In 1949, three years after first establishing South Lamar Automotive in Austin, Texas, Francis Reissig went down the street to Capitol Chevrolet to purchase a new 3100 Series pickup. Whether or not he realized it at the time is unclear, but that five-window would end up serving as much, much more than just a shop truck for the family business-it literally became part of the family ... and still is to this very day.

By 1959, South Lamar Automotive had moved to a new location (still on Lamar Boulevard, though), where it would remain in business until 2006. Through the years, the '49 Chevy did everything, from escorting his wife-to-be on dates to teaching his son, Skip, how to drive (which he'd continue doing when he eventually started working for his dad). Skip would later move onto become an entrepreneur of sorts (real estate, entertainment, and even some acting-most notably a bit spot in the film Planet Terror, where he played the owner of a nightclub, Skip's Go Go Go Club!), but despite the closing of the shop, he never let the pickup out of his sight ... nor his possession.

Just a year prior to South Lamar Automotive officially shutting its doors, another type of auto business-a hot rod and custom shop-had moved in next door to Reissig's. When the larger, cinder-block building became available, Austin Speed Shop packed up and took advantage of the opportunity. Skip also saw an opportunity of his own-to have the family shop truck restored in honor of his parents ... in the very shop he used to call his home away from home.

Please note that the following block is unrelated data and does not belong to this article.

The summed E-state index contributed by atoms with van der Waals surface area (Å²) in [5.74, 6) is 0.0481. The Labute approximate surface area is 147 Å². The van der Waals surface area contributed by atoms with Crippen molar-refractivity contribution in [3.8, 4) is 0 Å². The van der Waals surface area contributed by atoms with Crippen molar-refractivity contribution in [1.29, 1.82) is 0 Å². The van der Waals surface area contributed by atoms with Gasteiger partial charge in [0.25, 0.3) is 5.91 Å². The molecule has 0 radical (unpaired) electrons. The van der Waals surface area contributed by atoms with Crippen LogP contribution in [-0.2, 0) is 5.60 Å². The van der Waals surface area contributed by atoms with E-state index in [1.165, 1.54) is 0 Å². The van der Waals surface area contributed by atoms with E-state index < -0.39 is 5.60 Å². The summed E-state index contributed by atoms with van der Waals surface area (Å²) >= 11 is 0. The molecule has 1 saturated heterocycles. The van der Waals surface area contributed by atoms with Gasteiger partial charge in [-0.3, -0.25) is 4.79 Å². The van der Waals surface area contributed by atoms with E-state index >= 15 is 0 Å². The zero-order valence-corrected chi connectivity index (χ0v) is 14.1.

Originally, the plan was simply a mild redo, but after the '49 had returned from Long Beach, California, where it'd gone for a custom paintjob, courtesy of Pete "Hot Dog" Finlan, the game plan was stepped up a notch or two. To complement the Art Morrison chassis the truck now sits atop, Austin Speed Shop's in-house upholstery artisan, Sean "Fat Lucky" Johnstun, did up the interior of the cab with a tri-color blend of blues that stands out perfectly against all the cream-painted surfaces. Final touches to Chevy, from assembly to tuning the Edelbrock TBI-equipped GM crate engine, were handled by one of the shop's latest acquisitions, Todd Gravelle (who'd transplanted from Salinas, California, not too long ago).

When all was said and done, instead of looking just like it did the day Francis Reissig bought it, the once-utilitarian truck was now a rolling work of art-which is fitting, considering Austin Speed Shop isn't a restoration joint. And one of the first places Skip drove the '49 was to his parent's house for a little surprise ... an understatement if there ever were one.